This is some of the times the phrase is used in text:

Jorah (aGoT):

It is no matter to them if the high lords play their game of thrones, so long as they are left in peace. They never are.

Cersei (aGoT):

When you play the game of thrones, you win or you die. There is no middle ground.

Varys (aGoT):

[..]why is it always the innocents who suffer most, when you high lords play your game of thrones?

Stevron Frey (aGoT):

Wait, let these two kings play their game of thrones.

Old dude (aSoS):

But the old wolf’s dead and young one’s gone south to play the game of thrones, and all that’s left us is the ghosts.

Meribald (aFfC):

It is being common-born that is dangerous, when the great lords play their game of thrones

Tyrion (aDwD):

No, thought the dwarf, he plays the game of thrones, and you and Griff and Duck are only pieces, to be moved where he will and sacrificed at need, just as he sacrificed Viserys.

Doran (aDwD):

Things can change quickly in the game of thrones.

Barristan (aDwD):

The worst were those who played the game of thrones.

The phrase seems to be of common use in Westeros, like an idiom. It means the “game” nobles play when they want to get in power, just like the “dance” of Dragons was a fancy world for a Targaryen civil war. No one literally danced. Also, notice how mostly people talk about it in a dismissive or negative way and while others use it seriously, they aren’t talking about a REAL game. None of them actually talks about the game as something they want to do.

The only one who actually believes the game of thrones is a real game is Petyr Baelish:

I might have to remove her from the game sooner than I’d planned. Provided she does not remove herself first.“ Petyr teased her with a little smile. “In the game of thrones, even the humblest pieces can have wills of their own. Sometimes they refuse to make the moves you’ve planned for them.

Baelish speaks of games, players and pawns, like he has actually assigned those roles on real people in a way that is not symbolic: he literally believes he can move people in the way he wants. This is nothing but a romanticised notion of how he’s manipulating people to do his will, even if this means he has to kill them when they become inconvenient for him: “he was a weak piece, so I had to remove him!”. We aren’t supposed to take this idiom seriously. Littlefinger does.

And also do D&d.

D&d believe Game of Thrones is a story about people desperately trying to have power, and they believe Sansa’s storyline is also such. They believe Sansa’s character needs to be participant of the story by trying to claim political power.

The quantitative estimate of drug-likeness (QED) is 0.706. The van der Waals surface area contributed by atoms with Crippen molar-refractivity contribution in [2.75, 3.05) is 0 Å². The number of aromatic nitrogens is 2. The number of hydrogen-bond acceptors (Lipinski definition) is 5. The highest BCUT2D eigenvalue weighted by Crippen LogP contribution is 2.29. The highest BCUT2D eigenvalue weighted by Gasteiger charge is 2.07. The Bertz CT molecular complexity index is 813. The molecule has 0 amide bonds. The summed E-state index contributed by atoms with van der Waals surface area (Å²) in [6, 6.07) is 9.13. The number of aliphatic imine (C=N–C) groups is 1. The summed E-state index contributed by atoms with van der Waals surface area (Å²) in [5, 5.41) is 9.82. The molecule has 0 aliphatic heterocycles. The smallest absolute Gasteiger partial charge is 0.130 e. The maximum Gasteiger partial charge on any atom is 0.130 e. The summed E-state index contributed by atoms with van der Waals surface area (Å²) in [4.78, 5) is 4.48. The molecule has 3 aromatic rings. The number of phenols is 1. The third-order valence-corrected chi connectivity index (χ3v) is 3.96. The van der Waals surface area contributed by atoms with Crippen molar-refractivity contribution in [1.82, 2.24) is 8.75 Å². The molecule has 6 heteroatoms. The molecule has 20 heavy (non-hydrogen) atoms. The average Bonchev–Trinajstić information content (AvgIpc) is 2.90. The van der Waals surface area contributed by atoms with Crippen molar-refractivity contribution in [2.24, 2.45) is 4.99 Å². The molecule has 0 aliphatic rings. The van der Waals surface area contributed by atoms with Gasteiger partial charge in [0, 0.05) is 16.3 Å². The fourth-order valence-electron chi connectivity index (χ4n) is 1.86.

It’s Baelish the one making her believe she’s part of a literal game. Yet, Baelish romanticising “the game” is not different from when abusers tell their victim that they are playing a game in order to soften the impact of the actions. This is why their plot failed so much when they tried to make Sansa “play” the game by willingly going to a marriage that meant little for her own development. They believe that jumping into the fire is “playing the game”. With that in mind, then Ned Stark was a top class player of the Game of Thrones.


After all the criticism HBO deservingly got about their terrible portrayal of women, they decided that the way to prove us they have learned their lesson was to show how empowered their women are. “Dame of Thrones”, “Women on Top”. They show their main female actress as though they are telling us “look! we have women with power!”.


Look at the pictures: these women are supposed to be powerful because HBO says so, they are playing the game:
Emilia is showing her matronly dress, Maisie, Gwen and Sophie “rape? what
rape?” Turner are sporting weapons in their hands, Lena is just there,
and Natalie does the one thing she was hired to do in this show: look
sexy and mysterious.

These are the empowered women of Game of Thrones.


I see no power, though. I see a Dragon Queen that needs to be saved by all men around her despite she has three real dragons, a girl who can’t never be raped because she hates femininity and says “ewww, girls!”, a “lesbian” who goes around beating and abusing men and it’s rude to everybody, a maiden who walked herself into her own rape by her own choice and couldn’t do nothing about it because she can’t hold real weapons, a Queen who has done nothing wrong and it’s a constant victim, and a thirty something woman who sexually abused a kid.

We’re supposed to forget all of this because HBO says so. Because they are telling us they have learned the lesson and take criticisms in consideration. “Sansa has a weapon, now!”.

This is very sad.

You can achieve power through sex, though.

You can be sexy and send a positive message. You can even power through being raped and use sex as a weapon to be on top again. Sex and love. It’s all about how you do it and who you put in this situation. Neither Claire or Jaime were 14 years old girls who jump into a marriage they couldn’t control to get revenge.


This is an scheduled post.

Pretty illustrative look on perceptions on the facade.